Dept. Code: ECSD
Through the Graduate School, The Abess Center for Ecosystem Science and Policy offers an interdisciplinary course of study leading to a Ph.D. Details regarding areas of specialization can be found at the Abess Center website. In most cases, doctoral students are supported by research assistantships which include tuition remission and a monthly stipend. All students are also required to serve satisfactorily for one term as teaching assistants in the Abess Center undergraduate program.
Students admitted to the program must have earned a bachelor's or master's degree and should display a strong interest in the interdisciplinary study of ecosystem science and policy.
|ECS 601||Interdisciplinary Environmental Theory||3|
|ECS 603||Interdisciplinary Environmental Methods||3|
|ECS 605||Interdisciplinary Enviromental Law & Policy||3|
|ECS 607||Interdisciplinary Environmental Decision Analysis||3|
|ECS 840||Doctoral Dissertation||12|
|Proposed Additional Courses 1||18|
|Additional Courses to get to 60 Credits||18|
|Total Credit Hours||60|
By the end of their second semester, students must submit a proposed group of additional courses, totaling at least 18 hours, related to their research interest and intended dissertation research area. This group of courses requires approval of both the student's advisor and the Director of Graduate Studies.
All Ph.D. students will be given comprehensive examinations following the conclusion of the core series of courses. A majority of the examination committee must be members of the graduate faculty of the University. In the event of failing to pass an examination, students are required to retake and pass the examination within one calendar year. By the end of their second year, students must present and defend a research proposal. Following successful completion of the comprehensive examination and research proposal defense, the student may apply to candidacy for the degree. Any student who fails to be admitted to candidacy for the degree within this two-year period can be dismissed from the program.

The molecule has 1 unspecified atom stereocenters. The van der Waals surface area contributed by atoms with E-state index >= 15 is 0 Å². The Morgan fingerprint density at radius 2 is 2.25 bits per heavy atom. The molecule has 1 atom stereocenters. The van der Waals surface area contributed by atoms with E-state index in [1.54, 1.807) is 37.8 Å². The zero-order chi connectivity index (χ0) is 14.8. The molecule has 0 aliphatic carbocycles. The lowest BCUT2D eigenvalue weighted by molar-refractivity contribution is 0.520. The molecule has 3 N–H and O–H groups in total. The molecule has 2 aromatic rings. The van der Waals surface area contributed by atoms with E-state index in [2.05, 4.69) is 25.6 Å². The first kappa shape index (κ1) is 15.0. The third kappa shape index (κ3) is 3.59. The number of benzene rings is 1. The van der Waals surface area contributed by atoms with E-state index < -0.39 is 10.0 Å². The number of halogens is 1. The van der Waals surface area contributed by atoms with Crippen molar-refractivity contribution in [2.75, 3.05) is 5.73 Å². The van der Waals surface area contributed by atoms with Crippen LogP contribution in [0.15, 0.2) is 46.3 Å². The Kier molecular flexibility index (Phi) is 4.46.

By the beginning of the second year, students should form a four-member dissertation committee; by the end of the second, write and defend a research proposal. Students may proceed with the dissertation after the dissertation committee has been appointed and the Director of Graduate Studies and the Graduate School have accepted the dissertation proposal. The dissertation must be an investigation of a substantial scholarly topic and bridge both scientific and policy aspects of the topic area. A final oral defense of the dissertation is required.
To attain the Ph.D., students must take a minimum of 60 credits, of which at least 24 must be for coursework taken while in residence at the University of Miami. (Students entering the program with a master's degree in a related field may be given credit for up to 24 course credits.) Students must accrue at least 12 credits worth of dissertation research.